Jeffro's Space Gaming Blog

Microgames, Monster Games, and Role Playing Games

GURPS Autoduel: When Steve Jackson Pulled Out All the Stops…

Denis Loubet got tapped to do the cover for GURPS Autoduel. It is maybe not as iconic as his cover for the Deluxe Car Wars box set. Nevertheless, it is the right cover for what this was. The focus, of course, is the duelist character… standing in a world in flames. But the game isn’t just about the people– a pack attack combat rages on the bottom third of the image. This perfectly encapsulates the product: you get fully realized characters with a lot of detail, but you also get a complete Car Wars game built on top of the GURPS game engine.

The Car Warriors supplement would follow very much the same approach. Its single-color cover was a bit tacky, but this style would be repeated many times again with the large-sized ADQ and the later, more magazine-like Roleplayer. But just like the GURPS Autoduel cover, you have invididual duelist characters taking center stage… and yet you still have an actual road duel getting played out in about the bottom third of the picture.

Each of these products came with a full sheet of counters. GURPS Autoduel had turning keys, Cardboard Heroes, a smattering of Car Wars sized counters, and… almost unbelievably… two GURPS scale car counters. And just to show that the last thing there wasn’t due to a moment of overzealousness, the Car Warriors book brings on huge counters for a trike, a pickup, a bus, and a couple of cycles. (The tripod MG, the tripod RR, and the LAW were a nice touch, I have to add.)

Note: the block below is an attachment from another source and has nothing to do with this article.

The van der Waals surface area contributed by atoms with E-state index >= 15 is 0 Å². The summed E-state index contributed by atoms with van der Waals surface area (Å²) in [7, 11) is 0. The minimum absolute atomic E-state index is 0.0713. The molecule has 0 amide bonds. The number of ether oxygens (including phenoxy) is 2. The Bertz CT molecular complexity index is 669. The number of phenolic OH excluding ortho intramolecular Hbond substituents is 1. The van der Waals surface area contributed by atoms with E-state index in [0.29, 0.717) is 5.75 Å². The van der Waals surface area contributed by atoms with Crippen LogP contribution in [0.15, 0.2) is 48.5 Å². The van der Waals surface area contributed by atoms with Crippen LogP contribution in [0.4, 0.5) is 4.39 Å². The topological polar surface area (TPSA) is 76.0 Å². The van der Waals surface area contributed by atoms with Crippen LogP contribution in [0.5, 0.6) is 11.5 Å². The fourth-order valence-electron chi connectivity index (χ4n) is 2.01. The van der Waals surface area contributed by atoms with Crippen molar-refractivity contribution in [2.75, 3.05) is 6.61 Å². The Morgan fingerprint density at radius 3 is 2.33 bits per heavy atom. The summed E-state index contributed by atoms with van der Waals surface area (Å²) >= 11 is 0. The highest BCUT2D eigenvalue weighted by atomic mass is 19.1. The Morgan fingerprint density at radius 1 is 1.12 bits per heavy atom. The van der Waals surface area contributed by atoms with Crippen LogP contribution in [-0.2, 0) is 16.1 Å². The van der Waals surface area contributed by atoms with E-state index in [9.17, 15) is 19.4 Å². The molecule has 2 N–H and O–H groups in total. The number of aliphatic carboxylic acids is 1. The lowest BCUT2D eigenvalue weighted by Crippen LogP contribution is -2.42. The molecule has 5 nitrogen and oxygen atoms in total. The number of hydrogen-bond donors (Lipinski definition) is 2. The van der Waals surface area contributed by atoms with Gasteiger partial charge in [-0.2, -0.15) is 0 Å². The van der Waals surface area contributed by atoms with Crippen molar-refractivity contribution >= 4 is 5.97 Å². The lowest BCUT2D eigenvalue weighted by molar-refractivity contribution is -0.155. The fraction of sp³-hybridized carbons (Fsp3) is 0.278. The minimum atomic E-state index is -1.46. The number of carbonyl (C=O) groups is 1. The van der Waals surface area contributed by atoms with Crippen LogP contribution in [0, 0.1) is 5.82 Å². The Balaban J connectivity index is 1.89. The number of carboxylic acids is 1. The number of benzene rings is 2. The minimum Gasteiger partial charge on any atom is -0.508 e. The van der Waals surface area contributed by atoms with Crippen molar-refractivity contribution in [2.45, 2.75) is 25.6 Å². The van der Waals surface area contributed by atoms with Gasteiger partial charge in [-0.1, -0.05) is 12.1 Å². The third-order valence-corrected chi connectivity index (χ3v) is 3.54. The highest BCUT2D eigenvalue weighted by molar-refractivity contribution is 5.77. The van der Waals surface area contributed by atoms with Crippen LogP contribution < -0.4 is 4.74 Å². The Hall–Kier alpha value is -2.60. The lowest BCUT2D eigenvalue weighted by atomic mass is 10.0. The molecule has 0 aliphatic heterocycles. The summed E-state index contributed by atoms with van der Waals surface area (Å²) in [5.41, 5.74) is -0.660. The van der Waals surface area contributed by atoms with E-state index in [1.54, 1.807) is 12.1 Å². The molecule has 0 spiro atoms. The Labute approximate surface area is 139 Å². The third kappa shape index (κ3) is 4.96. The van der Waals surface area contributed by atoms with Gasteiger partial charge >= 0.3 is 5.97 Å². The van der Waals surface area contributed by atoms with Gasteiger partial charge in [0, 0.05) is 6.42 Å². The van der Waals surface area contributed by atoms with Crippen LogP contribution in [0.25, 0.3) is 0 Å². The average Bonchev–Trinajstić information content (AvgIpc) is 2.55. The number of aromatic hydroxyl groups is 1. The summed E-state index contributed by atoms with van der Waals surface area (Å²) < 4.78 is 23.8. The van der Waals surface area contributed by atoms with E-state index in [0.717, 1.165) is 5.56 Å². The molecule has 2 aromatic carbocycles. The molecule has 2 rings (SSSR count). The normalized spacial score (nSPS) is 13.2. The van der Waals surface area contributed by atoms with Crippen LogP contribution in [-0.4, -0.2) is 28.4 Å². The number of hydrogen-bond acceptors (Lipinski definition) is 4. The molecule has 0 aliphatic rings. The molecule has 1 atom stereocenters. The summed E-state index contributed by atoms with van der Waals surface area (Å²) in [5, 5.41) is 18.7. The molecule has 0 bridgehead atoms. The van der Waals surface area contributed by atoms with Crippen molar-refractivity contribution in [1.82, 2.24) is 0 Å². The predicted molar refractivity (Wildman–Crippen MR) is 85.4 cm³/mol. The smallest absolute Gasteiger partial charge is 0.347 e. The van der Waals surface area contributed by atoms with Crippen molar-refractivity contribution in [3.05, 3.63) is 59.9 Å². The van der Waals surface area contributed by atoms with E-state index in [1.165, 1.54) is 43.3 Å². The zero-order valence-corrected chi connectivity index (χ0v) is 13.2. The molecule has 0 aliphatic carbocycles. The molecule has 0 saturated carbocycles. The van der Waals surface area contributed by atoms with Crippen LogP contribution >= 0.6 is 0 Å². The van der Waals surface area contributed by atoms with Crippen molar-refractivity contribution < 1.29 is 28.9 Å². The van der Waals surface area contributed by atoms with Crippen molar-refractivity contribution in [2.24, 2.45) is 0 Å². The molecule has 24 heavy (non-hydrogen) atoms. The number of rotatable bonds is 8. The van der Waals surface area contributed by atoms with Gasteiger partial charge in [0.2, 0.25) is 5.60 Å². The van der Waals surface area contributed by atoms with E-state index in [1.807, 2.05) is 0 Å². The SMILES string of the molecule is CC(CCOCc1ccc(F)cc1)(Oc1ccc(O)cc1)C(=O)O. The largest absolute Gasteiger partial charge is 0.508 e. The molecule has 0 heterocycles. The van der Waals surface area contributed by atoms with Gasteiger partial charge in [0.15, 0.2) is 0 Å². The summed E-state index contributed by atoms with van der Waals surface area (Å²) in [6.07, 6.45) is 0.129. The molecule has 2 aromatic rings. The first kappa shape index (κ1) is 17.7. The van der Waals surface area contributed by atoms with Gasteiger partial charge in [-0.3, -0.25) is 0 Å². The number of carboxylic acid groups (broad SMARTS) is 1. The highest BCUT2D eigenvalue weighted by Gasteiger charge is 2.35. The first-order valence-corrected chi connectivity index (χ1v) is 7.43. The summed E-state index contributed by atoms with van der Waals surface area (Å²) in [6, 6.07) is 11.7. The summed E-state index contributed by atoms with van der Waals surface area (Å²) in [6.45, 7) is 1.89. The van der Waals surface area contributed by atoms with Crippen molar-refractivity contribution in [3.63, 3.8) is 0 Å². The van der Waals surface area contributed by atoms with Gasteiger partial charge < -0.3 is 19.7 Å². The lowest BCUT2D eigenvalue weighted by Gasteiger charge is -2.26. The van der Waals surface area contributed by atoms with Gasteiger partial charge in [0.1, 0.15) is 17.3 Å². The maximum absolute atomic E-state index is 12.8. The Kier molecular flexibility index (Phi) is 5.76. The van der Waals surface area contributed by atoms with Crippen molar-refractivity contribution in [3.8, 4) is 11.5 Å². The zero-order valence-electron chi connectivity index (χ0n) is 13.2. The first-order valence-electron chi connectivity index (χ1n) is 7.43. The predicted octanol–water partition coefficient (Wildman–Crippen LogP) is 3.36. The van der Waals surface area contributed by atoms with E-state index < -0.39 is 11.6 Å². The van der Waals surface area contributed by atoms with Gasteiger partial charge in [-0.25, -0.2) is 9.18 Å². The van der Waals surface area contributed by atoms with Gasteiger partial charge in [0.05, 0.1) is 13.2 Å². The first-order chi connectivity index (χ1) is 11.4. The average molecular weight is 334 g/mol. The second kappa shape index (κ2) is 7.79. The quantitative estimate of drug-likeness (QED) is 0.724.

The  joyride was short lived, however, as these would be the last time that 5x scale Car Wars counters would be produced. Admittedly, playing out battles with them was quite unweildy. But the worst thing about it was in that they didn’t quite match up with the Cardboard Heroes. While it never took off, I have to admit… there was something pretty cool about dropping these full-sized counters onto the GURPS Basic Set hex map. Granted, you couldn’t move more than a car length… but it really communicated the change in scales in a way that a Car Wars player could relate to…!

Opening up the Car Warriors supplement, you see fully statted character sheets for all of the counters that were released in Cardboard Heroes set 18. This was a smorgasbord of Denis Loubet art. The characters are given the exact same treatment as Dai Blackthorn, Corwin Bearclaw, Robyn of the Meadows, and Katrina from Basic Set. The vehicle designs are all adapted to the GURPS Autoduel system, but with record sheets done in the style of The Combat Showcase.

That is, probably, the thing I like best about these supplements. There was no question which way was forward. No, you just take every cool idea that Steve Jackson ever had and you put them all together at the same time: Car Wars, GURPS, and Cardboard Heroes. That they literally dripped with Denis Loubet artwork was the icing on the cake. There was just no doubt that Steve Jackson Games was pulling out all the stops to make the best gaming products that they possibly could. But this high-octane conglomeration couldn’t last. Car Wars and GURPS were about to go their separate ways. The Carboard Heroes line was about to go on hiatus. Denis Loubet, even, was about to move on to other gigs.